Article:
I know I said that I was taking December off for rest and recuperation (actually: to catch up and write stuff for the new year) but there was something I wanted to say.
I was in Lidl, on the way home after therapy. It was freezing and I was exhausted. I worked so hard in the dark, cold pre-Christmas days. It was a slog, pushing myself out into the cold every morning, ready for whatever needed to be done. More than once, I tried to clean my glasses and realised that it was my eyes that were cloudy, not the lenses. I had my eye on the finish line for weeks. It gets to the point in the year when you're just not able to work anymore. There’s just nothing left in the tank.
I stopped in Lidl for chicken breasts to make tikka masala in the slow cooker which would provide two dinners and two lunches. It would mean I wouldn’t need to think about food for 48 hours. This is crucial to ensure that one eats, and that one eats well.
While there, I did what you always do while shopping on an empty stomach in the freezing cold. I picked up stuff I didn’t need, including a box of sage and onion stuffing. In the queue, the nice lady behind me said: "Sage and onion is my favourite kind of stuffing”.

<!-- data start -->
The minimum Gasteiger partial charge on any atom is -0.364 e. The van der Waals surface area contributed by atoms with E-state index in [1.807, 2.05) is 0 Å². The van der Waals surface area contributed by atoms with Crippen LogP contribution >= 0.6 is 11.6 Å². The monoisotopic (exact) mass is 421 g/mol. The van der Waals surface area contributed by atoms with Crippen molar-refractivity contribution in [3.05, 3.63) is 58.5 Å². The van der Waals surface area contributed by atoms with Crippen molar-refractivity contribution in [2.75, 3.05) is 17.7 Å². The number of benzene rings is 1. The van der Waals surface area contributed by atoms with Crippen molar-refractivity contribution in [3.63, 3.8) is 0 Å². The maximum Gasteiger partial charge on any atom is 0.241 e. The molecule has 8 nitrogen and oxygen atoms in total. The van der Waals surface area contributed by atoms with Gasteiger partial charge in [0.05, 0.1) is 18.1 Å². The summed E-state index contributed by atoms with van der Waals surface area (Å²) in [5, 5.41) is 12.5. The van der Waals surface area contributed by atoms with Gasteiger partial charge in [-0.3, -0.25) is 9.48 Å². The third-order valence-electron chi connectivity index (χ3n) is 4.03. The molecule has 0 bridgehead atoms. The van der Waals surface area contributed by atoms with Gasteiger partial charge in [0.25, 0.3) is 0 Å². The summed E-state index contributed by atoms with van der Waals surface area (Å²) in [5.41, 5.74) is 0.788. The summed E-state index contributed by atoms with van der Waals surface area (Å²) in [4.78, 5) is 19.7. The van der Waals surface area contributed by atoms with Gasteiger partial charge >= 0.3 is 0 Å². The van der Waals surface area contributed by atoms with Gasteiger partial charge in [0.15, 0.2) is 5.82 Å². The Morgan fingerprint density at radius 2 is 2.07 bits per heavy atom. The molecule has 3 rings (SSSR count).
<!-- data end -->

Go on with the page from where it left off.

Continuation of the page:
And I couldn't speak. My voice was gone completely. It was like a gut punch. She was older, 50s, kind, grey hair, from the country. Not annoyingly chatty, just friendly. She was nothing like my mother and exactly like my mother.
I felt so rude for not saying anything back, but I couldn't say anything back. I packed up my groceries, paid and tried not to cry until I got out to the rainy dark street where I bawled and bawled and bawled. It’s the week before Christmas. All I could think was “I miss her so much”.
I miss her everyday, but I miss her more at Christmas.
It might be that my body’s exhaustion means that I’m less able to jam my emotions down.
It might be the sensory memories of Christmas (the lights, the “cheer”, the music) drag up what is for most people, a time for family.
It might be that my industry is always particularly busy at Christmas, this year more than usual.
It might be because I spent a recent Christmas desperately trying to get my legs under me again after a tough, traumatic trip. The Christmas I couldn’t stop crying and didn’t know why. The Christmas I just couldn’t keep my thoughts straight.
She’ll be dead ten years next summer and I still miss her so much.
I cried the whole way home. Big gaspy sobs. Then I got home, re-heated my lasange, got in bed, gobbled it up and tried to sleep. I listened to KD Lang. I tried not to worry about work. I missed her so much.